On the strength side, Friday incorporates exercises like Squats, Leg Presses, Sit-Ups and Reverse Hypers, which target the glutes, hamstrings, quads, abdominals and lower back to improve pushoff and to maintain balance between opposing muscle groups. With regard to conditioning, Friday has created a program that allows his players to reach their highest speed potential. "You have to be conditioned to complete a task at a high speed," he says "Whether it's a 100-meter sprint or a play in a football game, conditioning tremendously affects your speed. Even in the NFL, there are guys whose conditioning levels keep them from reaching their speed potential."

Friday's conditioning plan consists of three phases. "To optimize speed potential and reduce the chance of injury, a conditioning plan must follow a progression that allows the players to adapt physiologically to the demands of football," Friday says. "That's why our program has three phases; each helps the players adapt to a different demand."

The Ravens—particularly the defense and its point-scoring ability—churned through the '06 NFL season to tally the best record in the AFC, 13-3. The team's success and playoff berth were derived from the combination of speed, intensity and ferocity, which in turn resulted from their peak physical conditioning.

Following are the three phases and corresponding workouts through which each Raven progresses to reach his maximum speed potential. Perform a 20-minute warm-up before each workout, then unlock your speed.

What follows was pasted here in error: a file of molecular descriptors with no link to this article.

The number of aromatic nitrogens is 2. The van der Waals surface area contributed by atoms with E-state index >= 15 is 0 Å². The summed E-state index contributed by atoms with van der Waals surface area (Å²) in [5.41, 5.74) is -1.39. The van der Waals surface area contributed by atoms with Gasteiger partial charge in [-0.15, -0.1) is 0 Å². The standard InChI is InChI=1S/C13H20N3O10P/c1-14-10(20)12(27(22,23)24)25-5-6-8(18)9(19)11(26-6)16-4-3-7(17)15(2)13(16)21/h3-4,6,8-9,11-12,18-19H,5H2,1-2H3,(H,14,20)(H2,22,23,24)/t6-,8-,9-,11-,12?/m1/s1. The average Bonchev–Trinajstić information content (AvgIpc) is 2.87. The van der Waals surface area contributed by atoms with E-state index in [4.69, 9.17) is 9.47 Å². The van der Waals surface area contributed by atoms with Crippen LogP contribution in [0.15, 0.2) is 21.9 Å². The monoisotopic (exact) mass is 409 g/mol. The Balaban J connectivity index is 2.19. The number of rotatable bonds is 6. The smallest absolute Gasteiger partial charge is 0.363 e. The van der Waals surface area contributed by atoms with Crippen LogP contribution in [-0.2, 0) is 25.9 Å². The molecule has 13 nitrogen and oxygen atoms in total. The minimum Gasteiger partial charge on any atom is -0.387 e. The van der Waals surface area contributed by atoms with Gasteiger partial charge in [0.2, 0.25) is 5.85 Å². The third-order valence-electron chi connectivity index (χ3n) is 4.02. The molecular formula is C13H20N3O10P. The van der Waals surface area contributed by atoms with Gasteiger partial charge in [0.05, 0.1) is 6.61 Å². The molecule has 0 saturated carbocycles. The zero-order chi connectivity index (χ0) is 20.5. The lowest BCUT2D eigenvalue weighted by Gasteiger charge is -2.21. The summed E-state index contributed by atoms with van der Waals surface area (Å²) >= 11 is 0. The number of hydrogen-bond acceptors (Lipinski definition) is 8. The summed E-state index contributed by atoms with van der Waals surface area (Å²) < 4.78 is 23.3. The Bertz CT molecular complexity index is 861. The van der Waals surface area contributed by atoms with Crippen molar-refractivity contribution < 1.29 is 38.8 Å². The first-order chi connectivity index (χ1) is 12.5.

Phase 1
8 Weeks

Energy-Specific Training

Early in the off-season, before Phase 1 even begins, the Ravens spend time increasing their conditioning levels by performing 440-, 330- and 220-yard sprints. Then, eight weeks before they report to their camps in May, the players begin Phase 1, cutting their sprints down to distances closer to those run in a football game. Friday says, "We use this phase to condition the proper energy system used in football. Research indicates that the average NFL play lasts 5.05 seconds, and the average time between plays is 38.46 seconds. We try to work with this same work-to-rest interval during this phase."

Week 1

Reps/Distance/Recovery: 10x110/walk-back recovery; 10xHalf-Gassers [width of field]/ 60 sec rest
Frequency: 2-3 times per week

Week 2

Reps/Distance/Recovery: 10x110/walk-back recovery; 10xHalf-Gassers [width of field]/45 sec rest
Frequency: 2-3 times per week

Week 3

Reps/Distance/Recovery: 5x100; 5x80; 5x60/walk-back recovery
Frequency: 2-3 times per week

Week 4

Reps/Distance/Recovery: 6x80; 6x60; 6x40/walk-back recovery